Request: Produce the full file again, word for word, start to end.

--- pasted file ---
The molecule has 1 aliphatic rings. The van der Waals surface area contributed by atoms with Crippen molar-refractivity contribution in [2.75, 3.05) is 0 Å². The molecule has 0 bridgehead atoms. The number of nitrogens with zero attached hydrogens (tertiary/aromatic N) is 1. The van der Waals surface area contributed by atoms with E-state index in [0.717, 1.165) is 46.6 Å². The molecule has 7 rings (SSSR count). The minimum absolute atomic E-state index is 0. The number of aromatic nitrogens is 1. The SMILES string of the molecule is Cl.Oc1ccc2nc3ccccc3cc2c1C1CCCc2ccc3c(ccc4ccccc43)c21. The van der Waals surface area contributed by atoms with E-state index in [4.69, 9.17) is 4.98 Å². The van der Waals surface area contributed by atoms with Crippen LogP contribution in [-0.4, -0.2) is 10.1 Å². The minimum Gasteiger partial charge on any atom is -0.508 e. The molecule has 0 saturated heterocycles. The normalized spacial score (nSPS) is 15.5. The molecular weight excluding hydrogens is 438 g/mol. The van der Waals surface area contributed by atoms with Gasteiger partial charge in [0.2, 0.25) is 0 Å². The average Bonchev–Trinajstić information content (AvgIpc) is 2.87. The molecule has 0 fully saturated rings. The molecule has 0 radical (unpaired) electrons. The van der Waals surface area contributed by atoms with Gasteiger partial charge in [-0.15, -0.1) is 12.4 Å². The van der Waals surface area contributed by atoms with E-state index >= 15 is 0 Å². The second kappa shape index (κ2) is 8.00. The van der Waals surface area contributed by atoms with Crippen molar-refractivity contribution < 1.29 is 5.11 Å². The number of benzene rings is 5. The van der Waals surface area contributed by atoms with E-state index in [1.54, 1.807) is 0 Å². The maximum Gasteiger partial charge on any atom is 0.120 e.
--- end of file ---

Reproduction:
The molecule has 1 aliphatic rings. The van der Waals surface area contributed by atoms with Crippen molar-refractivity contribution in [2.75, 3.05) is 0 Å². The molecule has 0 bridgehead atoms. The number of nitrogens with zero attached hydrogens (tertiary/aromatic N) is 1. The van der Waals surface area contributed by atoms with E-state index in [0.717, 1.165) is 46.6 Å². The molecule has 7 rings (SSSR count). The minimum absolute atomic E-state index is 0. The number of aromatic nitrogens is 1. The SMILES string of the molecule is Cl.Oc1ccc2nc3ccccc3cc2c1C1CCCc2ccc3c(ccc4ccccc43)c21. The van der Waals surface area contributed by atoms with E-state index in [4.69, 9.17) is 4.98 Å². The van der Waals surface area contributed by atoms with Crippen LogP contribution in [-0.4, -0.2) is 10.1 Å². The minimum Gasteiger partial charge on any atom is -0.508 e. The molecule has 0 saturated heterocycles. The normalized spacial score (nSPS) is 15.5. The molecular weight excluding hydrogens is 438 g/mol. The van der Waals surface area contributed by atoms with Gasteiger partial charge in [0.2, 0.25) is 0 Å². The average Bonchev–Trinajstić information content (AvgIpc) is 2.87. The molecule has 0 fully saturated rings. The molecule has 0 radical (unpaired) electrons. The van der Waals surface area contributed by atoms with Gasteiger partial charge in [-0.15, -0.1) is 12.4 Å². The van der Waals surface area contributed by atoms with E-state index >= 15 is 0 Å². The second kappa shape index (κ2) is 8.00. The van der Waals surface area contributed by atoms with Crippen molar-refractivity contribution < 1.29 is 5.11 Å². The number of benzene rings is 5. The van der Waals surface area contributed by atoms with E-state index in [1.54, 1.807) is 0 Å². The maximum Gasteiger partial charge on any atom is 0.120 e.